How to Invest $1,000

When considering how to invest $1,000, focus on building a foundation for investing success. 
First, make sure your short-term needs are covered. Create an emergency fund that covers three to six months of living expenses, just in case. Place it in an easy-to-access account, like an interest-bearing checking or savings account, or a money market savings account. For slightly higher potential growth, you can consider a money market fund. They're considered a relatively low-risk investment, but can lose value.

Video: How to invest $1,000

How to Invest $1,000

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So you have $1,000 to invest and want to know how to get started?

You might be thinking this is a chance to pick up stock in a company you like. 

Each company is unique, so before buying any stocks check out the underlying company’s industry position, growth rate, growth potential, income, revenue, competitors and management structure to see whether it works for your goals.

Then to actually purchase the stock you’ll need to open a brokerage account and buy your shares using the stock's ticker.

But if you don't have the time or inclination to do that kind of research, or you don’t want to risk your money by investing in a single company’s fortunes, then investing in a diversified fund is probably your best bet.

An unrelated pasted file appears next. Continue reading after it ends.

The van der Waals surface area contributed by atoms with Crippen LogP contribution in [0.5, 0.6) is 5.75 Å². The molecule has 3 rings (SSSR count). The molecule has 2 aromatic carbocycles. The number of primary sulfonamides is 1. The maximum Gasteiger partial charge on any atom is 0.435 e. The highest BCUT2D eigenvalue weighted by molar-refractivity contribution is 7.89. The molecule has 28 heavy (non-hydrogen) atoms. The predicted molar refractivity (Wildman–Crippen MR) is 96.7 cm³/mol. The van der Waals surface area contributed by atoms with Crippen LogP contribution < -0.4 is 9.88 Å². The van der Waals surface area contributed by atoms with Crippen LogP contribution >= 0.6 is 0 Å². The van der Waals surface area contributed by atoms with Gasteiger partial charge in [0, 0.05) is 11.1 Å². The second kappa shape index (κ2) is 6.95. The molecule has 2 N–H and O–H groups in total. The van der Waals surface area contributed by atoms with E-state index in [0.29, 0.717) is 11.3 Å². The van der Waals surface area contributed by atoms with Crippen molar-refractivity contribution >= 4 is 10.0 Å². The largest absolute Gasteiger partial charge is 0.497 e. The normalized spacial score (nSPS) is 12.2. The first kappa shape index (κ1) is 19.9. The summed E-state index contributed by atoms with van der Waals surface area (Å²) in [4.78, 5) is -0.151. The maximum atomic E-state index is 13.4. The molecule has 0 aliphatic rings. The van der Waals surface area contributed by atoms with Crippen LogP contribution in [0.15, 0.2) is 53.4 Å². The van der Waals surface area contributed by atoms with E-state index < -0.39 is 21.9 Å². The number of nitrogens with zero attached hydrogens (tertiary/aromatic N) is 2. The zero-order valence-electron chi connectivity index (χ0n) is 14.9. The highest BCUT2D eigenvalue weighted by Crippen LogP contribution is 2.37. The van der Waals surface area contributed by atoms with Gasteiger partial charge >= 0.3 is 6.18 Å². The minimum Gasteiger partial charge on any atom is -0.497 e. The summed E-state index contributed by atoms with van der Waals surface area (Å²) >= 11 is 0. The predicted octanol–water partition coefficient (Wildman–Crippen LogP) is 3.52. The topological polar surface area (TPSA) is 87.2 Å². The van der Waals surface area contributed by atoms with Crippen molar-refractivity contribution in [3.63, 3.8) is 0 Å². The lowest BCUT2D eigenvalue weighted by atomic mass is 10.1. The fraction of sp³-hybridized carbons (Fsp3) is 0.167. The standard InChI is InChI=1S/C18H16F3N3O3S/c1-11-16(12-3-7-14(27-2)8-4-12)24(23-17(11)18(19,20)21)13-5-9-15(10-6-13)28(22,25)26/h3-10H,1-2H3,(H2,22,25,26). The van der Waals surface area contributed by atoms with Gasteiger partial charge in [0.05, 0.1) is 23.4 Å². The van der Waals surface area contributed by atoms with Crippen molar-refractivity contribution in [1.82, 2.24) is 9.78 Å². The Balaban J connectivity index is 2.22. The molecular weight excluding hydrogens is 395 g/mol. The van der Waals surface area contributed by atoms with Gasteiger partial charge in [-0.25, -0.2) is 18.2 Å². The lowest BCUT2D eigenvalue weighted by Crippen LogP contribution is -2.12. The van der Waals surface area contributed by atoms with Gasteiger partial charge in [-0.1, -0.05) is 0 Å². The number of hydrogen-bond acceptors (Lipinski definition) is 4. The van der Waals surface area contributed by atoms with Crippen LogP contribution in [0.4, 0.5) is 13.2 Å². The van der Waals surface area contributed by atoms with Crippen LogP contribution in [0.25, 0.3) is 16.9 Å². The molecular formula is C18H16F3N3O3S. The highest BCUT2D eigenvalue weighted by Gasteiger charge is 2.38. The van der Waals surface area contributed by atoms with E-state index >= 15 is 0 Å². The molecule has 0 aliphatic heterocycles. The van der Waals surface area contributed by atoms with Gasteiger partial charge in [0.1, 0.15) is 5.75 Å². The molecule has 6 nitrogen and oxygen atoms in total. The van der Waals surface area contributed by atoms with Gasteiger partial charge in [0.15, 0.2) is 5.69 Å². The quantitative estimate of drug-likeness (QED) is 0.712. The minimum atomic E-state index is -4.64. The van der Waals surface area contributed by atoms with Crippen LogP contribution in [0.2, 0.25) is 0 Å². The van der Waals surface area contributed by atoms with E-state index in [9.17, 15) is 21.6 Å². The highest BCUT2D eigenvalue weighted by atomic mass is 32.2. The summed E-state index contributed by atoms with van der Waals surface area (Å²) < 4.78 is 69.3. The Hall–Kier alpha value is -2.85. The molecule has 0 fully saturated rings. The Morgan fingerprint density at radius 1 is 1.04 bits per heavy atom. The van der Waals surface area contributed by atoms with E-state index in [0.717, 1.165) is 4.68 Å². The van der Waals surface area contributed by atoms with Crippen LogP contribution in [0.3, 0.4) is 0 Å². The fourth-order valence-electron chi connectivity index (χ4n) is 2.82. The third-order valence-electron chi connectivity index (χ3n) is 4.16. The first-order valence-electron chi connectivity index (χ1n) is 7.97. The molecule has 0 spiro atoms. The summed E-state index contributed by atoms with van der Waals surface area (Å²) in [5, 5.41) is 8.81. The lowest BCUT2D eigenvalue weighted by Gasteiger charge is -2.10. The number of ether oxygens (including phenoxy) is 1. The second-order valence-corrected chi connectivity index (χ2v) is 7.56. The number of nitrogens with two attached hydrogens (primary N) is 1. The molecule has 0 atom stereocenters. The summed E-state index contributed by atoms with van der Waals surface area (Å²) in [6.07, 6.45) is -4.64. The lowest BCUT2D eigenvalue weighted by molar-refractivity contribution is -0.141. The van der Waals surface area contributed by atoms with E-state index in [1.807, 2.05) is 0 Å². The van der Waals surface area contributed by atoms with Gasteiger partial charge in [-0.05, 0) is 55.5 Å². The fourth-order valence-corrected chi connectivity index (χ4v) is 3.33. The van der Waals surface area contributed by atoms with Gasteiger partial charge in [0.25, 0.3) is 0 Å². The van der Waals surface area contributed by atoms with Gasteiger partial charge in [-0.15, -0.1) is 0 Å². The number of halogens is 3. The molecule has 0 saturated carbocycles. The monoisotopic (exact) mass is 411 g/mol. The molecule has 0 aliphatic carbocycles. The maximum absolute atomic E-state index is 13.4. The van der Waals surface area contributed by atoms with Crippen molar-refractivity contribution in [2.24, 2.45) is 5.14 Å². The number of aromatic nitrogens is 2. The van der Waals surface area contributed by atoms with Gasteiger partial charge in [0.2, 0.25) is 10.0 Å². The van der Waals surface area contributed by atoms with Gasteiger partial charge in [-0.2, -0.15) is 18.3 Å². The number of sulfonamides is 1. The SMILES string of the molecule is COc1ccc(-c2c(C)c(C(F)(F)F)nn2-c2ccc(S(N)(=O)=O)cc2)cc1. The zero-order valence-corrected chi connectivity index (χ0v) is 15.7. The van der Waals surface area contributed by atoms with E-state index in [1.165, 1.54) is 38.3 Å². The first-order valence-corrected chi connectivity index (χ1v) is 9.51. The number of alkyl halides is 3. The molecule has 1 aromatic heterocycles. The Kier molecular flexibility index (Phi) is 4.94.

Diversified funds are a mix of stocks, bonds, and other investments.

Index funds, mutual funds, ETFs, and some robo-advised offers are all examples of diversified funds.

These can help you spread your money across various markets, so the fate of your portfolio doesn’t hinge on the performance of a single company or asset.

There are lots of ways to go about this.

Funds can be aggressive—which means higher risk and therefore higher returns and losses —or more conservative.

They can give you broad access to the stock market, or focus on particular sectors, like tech or energy.

So before you buy anything, think about what you want to accomplish with your investment.

And once you’ve picked your fund, keep investing.
 
Even small contributions, made regularly, will likely add up over time.

Finally, remember that setting realistic goals and making a financial plan to achieve them are the basic keys to investing. 
 

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Next, consider your long-term investing goals.

  • If you're investing for retirement, consider tax-advantaged retirement accounts like a 401(k) or an IRA. 
  • For college expenses, a 529 plan, Education Savings Account (ESA) or custodial account might be right for you. 
  • For everything else, a traditional brokerage account is the most versatile option.

As you begin investing, Schwab's Investing Principles can help put you on the right path. Start early, create a financial plan, and build a diversified portfolio Tooltip to help reach your goals.

Let's get started.


Identify your goal.

What are you investing for? Are you saving for retirement or a down payment on a house? We recommend that investors have a financial plan to help spell out goals, set priorities and lay out concrete steps to get there. Having a plan helps you remember why you’re investing, what you’re investing for, when you’ll need the money and how much risk you want to take on.


Select the appropriate account.